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Investing in Formation of the Catholic Youth

Youth development and youth formation in the Catholic Church has been a crucial issue, which is considered an essential factor to the continuity of the future Church.

Since the youth represent not only the future but also the present of the Church lends credence to the fact that supporting and preparing the youth to grow into future leaders should be a major priority for the Church.

Current statistics of the Church’s population indicate that the youth constitutes between 60 to 70 per cent of any congregation and make up the majority of the universal Church, as they are seen as wonderful and wonder-filled gifts to the Church.

“You are a gift because you are our future and because God has endowed you … with great gifts in God’s talent of creativity, of vitality, of courage and caring and a deep sense of spirituality because you are searching for God.

This is the more reason why every Society must invest our best in the formation of the Youth,” said Archbishop Charles Gabriel Palmer-Buckle, former Archbishop of Accra and former Episcopal Chairman for Laity and Youth but now Vice President of the Ghana Catholic Bishops’ Conference and Archbishop of Cape Coast in one of his encouraging words to the youth.

World Youth Day used to be celebrated every Palm Sunday but now has been shifted to the Solemnity of Christ the King by Pope Francis taking effect from this year 2021. The celebration begun in Rome on April 15, 1984. This initiative was conceived by St. Pope John Paul II and anticipated by two international events- during the Holy Year of Redemption, where the Pope presented and entrusted young people with the Cross on April 22, 1984.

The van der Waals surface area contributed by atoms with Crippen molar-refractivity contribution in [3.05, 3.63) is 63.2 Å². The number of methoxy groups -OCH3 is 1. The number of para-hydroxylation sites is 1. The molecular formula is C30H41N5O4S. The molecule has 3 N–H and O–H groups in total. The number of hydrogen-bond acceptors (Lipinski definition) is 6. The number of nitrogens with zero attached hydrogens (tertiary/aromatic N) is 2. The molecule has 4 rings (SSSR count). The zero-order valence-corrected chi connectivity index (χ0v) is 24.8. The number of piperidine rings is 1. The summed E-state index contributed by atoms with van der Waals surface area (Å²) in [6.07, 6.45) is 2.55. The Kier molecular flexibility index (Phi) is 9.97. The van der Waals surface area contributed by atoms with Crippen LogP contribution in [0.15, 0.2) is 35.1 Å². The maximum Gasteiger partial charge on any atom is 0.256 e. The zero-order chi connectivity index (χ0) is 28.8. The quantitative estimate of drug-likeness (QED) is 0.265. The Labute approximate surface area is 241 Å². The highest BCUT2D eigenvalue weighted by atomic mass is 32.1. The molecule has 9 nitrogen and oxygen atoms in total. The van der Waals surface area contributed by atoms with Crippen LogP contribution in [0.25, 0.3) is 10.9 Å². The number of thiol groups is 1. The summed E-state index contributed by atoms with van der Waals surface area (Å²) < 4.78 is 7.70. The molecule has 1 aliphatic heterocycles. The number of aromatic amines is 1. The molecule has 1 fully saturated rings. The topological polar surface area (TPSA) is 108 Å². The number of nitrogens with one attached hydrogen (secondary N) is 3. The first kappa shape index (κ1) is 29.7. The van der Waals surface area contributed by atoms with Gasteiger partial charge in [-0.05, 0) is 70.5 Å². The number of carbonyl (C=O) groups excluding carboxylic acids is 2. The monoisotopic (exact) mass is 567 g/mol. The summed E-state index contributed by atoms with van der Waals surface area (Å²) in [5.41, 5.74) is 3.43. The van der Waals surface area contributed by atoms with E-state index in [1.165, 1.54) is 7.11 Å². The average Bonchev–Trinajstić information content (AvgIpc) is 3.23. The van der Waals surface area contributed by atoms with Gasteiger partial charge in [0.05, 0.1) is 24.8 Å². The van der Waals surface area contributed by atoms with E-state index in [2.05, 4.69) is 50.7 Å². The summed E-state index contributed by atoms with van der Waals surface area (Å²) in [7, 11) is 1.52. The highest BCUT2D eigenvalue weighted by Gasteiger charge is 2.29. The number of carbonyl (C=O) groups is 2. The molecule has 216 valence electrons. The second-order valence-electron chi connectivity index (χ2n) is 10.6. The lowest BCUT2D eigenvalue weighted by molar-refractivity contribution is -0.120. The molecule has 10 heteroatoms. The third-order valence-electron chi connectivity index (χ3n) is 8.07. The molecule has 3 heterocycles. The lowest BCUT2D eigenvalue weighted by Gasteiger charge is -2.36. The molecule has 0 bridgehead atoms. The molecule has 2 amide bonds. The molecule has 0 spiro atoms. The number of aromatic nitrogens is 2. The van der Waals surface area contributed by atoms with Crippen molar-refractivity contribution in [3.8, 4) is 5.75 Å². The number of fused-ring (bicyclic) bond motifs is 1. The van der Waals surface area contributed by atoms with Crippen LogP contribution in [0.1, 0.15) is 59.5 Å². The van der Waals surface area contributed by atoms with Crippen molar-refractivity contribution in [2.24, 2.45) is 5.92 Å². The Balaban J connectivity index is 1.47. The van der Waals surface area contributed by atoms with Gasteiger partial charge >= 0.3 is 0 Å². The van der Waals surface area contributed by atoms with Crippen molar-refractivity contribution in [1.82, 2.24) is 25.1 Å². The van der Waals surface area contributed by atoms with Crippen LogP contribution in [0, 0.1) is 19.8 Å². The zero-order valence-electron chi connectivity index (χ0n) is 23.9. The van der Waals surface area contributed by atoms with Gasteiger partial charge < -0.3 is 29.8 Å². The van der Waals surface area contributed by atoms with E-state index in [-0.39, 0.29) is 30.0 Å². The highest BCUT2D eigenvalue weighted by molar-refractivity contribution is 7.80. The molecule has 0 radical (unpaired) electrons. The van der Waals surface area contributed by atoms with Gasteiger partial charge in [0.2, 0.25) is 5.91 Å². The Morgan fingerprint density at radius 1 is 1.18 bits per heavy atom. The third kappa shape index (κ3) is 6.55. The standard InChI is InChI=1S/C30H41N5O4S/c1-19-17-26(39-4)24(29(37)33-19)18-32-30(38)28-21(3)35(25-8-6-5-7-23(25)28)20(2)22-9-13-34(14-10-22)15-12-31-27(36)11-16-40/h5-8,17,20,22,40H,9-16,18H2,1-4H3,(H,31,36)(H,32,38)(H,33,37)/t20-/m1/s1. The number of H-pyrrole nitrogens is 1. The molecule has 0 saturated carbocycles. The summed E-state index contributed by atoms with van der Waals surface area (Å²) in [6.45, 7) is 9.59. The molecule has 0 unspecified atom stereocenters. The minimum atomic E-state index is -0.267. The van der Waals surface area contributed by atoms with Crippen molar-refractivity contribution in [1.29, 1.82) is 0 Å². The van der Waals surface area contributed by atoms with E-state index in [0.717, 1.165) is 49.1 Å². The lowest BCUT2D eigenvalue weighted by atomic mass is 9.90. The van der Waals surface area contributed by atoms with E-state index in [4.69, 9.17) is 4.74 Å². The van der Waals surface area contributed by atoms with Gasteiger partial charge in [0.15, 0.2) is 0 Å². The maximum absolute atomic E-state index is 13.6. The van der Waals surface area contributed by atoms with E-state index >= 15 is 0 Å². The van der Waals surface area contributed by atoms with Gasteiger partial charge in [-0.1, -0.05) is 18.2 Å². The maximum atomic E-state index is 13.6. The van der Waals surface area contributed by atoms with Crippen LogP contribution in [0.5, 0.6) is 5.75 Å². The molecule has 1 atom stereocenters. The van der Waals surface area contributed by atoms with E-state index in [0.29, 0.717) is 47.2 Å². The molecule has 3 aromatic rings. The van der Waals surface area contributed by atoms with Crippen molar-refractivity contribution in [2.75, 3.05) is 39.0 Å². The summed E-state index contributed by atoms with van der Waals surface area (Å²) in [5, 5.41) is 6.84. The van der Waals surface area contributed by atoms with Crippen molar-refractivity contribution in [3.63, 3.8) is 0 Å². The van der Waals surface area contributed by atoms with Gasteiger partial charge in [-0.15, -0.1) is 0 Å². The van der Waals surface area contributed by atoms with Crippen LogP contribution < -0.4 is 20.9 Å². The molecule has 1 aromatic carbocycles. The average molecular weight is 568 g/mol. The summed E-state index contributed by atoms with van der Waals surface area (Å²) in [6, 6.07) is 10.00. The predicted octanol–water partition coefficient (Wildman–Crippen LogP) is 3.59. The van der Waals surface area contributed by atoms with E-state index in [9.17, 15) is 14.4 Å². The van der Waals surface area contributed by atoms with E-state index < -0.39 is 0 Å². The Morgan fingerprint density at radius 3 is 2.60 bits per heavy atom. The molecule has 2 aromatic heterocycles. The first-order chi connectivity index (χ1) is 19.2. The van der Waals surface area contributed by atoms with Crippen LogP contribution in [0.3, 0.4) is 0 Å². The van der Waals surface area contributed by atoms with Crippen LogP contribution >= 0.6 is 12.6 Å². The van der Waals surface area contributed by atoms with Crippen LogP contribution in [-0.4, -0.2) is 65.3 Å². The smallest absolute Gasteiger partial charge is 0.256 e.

Secondly, on March 31, 1985, the United Nations celebrated the International Year of the Youth. On the same day, the Pope addressed an Apostolic Letter to the Youth of the World and hence on December 20, 1985 announced the institution of the World Youth day.

A School of thought has been established that at one of the WYD celebrations, an 80-year-old man joined youths of between 14 years to about 40. Isolated and lonely as he was, some youths confronted him to find out why as old as he was he decided to join them, the old man passionately told them that he sees himself as a youth from his heart but not his age because age was just a number.

In our view, this School of thought reflects that we need to be firm in our faith and belief. The attitude of the old man should be an encouragement and yardstick for us.
Pope John Paul II in his Apostolic Letter on the International Youth Year describes youth as a special treasure that a person experiences at a particular period of his or her life.

It is a period, which is certainly distinguished from the period of childhood just as it is also distinguished from the period of full maturity. For the period of youth is the time of a particular intense discovery of the human “I” and of the properties and capacities connected with it.

St. John Paul II in recalling the words with which the Gospel speaks about the youthful years of Jesus of Nazareth sees youth as growth which refers to an individual’s natural relationship with time. This growth is as it were an upward stage in the course of a person’s life.

It is the hope of that the youth of the Catholic Church in Ghana would be formed, informed, reformed and transformed both physically and spiritually, and in the area of skills acquisition, so that they can become the products that the Church could rely on as its present and future leaders for its developmental growth.

Source: Newswatchgh

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